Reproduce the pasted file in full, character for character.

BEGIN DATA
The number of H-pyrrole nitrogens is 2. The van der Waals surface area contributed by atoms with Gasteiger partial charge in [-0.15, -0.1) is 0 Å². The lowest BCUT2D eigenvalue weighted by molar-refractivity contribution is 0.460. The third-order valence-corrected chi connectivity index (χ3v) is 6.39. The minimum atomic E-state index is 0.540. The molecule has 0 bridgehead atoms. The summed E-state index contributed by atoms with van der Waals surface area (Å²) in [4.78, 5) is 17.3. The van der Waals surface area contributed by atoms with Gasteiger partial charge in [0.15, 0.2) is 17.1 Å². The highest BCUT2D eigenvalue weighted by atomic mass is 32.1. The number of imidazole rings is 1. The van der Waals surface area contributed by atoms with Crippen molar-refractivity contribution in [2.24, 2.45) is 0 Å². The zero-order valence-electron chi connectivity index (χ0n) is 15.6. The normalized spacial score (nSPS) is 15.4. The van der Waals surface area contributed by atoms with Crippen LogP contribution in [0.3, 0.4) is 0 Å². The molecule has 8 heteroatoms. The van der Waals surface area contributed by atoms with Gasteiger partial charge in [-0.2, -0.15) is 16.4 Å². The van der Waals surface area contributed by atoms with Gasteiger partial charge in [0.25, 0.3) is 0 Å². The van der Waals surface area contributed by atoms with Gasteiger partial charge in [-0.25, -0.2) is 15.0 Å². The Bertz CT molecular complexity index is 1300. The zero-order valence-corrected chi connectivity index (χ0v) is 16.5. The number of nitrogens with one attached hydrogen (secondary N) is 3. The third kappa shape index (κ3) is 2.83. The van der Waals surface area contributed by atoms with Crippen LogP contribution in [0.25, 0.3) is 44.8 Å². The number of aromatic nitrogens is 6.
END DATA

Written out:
The number of H-pyrrole nitrogens is 2. The van der Waals surface area contributed by atoms with Gasteiger partial charge in [-0.15, -0.1) is 0 Å². The lowest BCUT2D eigenvalue weighted by molar-refractivity contribution is 0.460. The third-order valence-corrected chi connectivity index (χ3v) is 6.39. The minimum atomic E-state index is 0.540. The molecule has 0 bridgehead atoms. The summed E-state index contributed by atoms with van der Waals surface area (Å²) in [4.78, 5) is 17.3. The van der Waals surface area contributed by atoms with Gasteiger partial charge in [0.15, 0.2) is 17.1 Å². The highest BCUT2D eigenvalue weighted by atomic mass is 32.1. The number of imidazole rings is 1. The van der Waals surface area contributed by atoms with Crippen molar-refractivity contribution in [2.24, 2.45) is 0 Å². The zero-order valence-electron chi connectivity index (χ0n) is 15.6. The normalized spacial score (nSPS) is 15.4. The van der Waals surface area contributed by atoms with Crippen LogP contribution in [0.3, 0.4) is 0 Å². The molecule has 8 heteroatoms. The van der Waals surface area contributed by atoms with Gasteiger partial charge in [-0.2, -0.15) is 16.4 Å². The van der Waals surface area contributed by atoms with Gasteiger partial charge in [0.25, 0.3) is 0 Å². The van der Waals surface area contributed by atoms with Gasteiger partial charge in [-0.25, -0.2) is 15.0 Å². The Bertz CT molecular complexity index is 1300. The zero-order valence-corrected chi connectivity index (χ0v) is 16.5. The number of nitrogens with one attached hydrogen (secondary N) is 3. The third kappa shape index (κ3) is 2.83. The van der Waals surface area contributed by atoms with Crippen LogP contribution in [0.25, 0.3) is 44.8 Å². The number of aromatic nitrogens is 6.